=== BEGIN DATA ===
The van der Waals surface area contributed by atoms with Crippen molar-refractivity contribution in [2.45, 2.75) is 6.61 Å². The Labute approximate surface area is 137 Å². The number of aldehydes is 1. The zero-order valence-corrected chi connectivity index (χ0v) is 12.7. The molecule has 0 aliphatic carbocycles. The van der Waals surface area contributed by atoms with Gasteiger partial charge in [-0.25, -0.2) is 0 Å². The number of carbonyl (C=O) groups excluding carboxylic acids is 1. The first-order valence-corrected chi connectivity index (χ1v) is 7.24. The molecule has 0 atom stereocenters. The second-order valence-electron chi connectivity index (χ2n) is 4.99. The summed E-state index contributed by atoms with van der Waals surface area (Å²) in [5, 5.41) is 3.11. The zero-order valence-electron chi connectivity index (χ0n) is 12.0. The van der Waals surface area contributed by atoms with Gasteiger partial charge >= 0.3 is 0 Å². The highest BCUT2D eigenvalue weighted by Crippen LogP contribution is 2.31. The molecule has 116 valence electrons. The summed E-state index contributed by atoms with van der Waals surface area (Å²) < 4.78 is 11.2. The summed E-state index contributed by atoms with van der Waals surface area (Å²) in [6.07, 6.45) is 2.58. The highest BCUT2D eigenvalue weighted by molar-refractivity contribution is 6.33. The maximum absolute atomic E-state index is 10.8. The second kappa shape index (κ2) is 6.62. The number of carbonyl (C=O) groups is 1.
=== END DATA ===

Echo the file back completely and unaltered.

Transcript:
The van der Waals surface area contributed by atoms with Crippen molar-refractivity contribution in [2.45, 2.75) is 6.61 Å². The Labute approximate surface area is 137 Å². The number of aldehydes is 1. The zero-order valence-corrected chi connectivity index (χ0v) is 12.7. The molecule has 0 aliphatic carbocycles. The van der Waals surface area contributed by atoms with Gasteiger partial charge in [-0.25, -0.2) is 0 Å². The number of carbonyl (C=O) groups excluding carboxylic acids is 1. The first-order valence-corrected chi connectivity index (χ1v) is 7.24. The molecule has 0 atom stereocenters. The second-order valence-electron chi connectivity index (χ2n) is 4.99. The summed E-state index contributed by atoms with van der Waals surface area (Å²) in [5, 5.41) is 3.11. The zero-order valence-electron chi connectivity index (χ0n) is 12.0. The van der Waals surface area contributed by atoms with Gasteiger partial charge >= 0.3 is 0 Å². The highest BCUT2D eigenvalue weighted by Crippen LogP contribution is 2.31. The molecule has 116 valence electrons. The summed E-state index contributed by atoms with van der Waals surface area (Å²) < 4.78 is 11.2. The summed E-state index contributed by atoms with van der Waals surface area (Å²) in [6.07, 6.45) is 2.58. The highest BCUT2D eigenvalue weighted by molar-refractivity contribution is 6.33. The maximum absolute atomic E-state index is 10.8. The second kappa shape index (κ2) is 6.62. The number of carbonyl (C=O) groups is 1.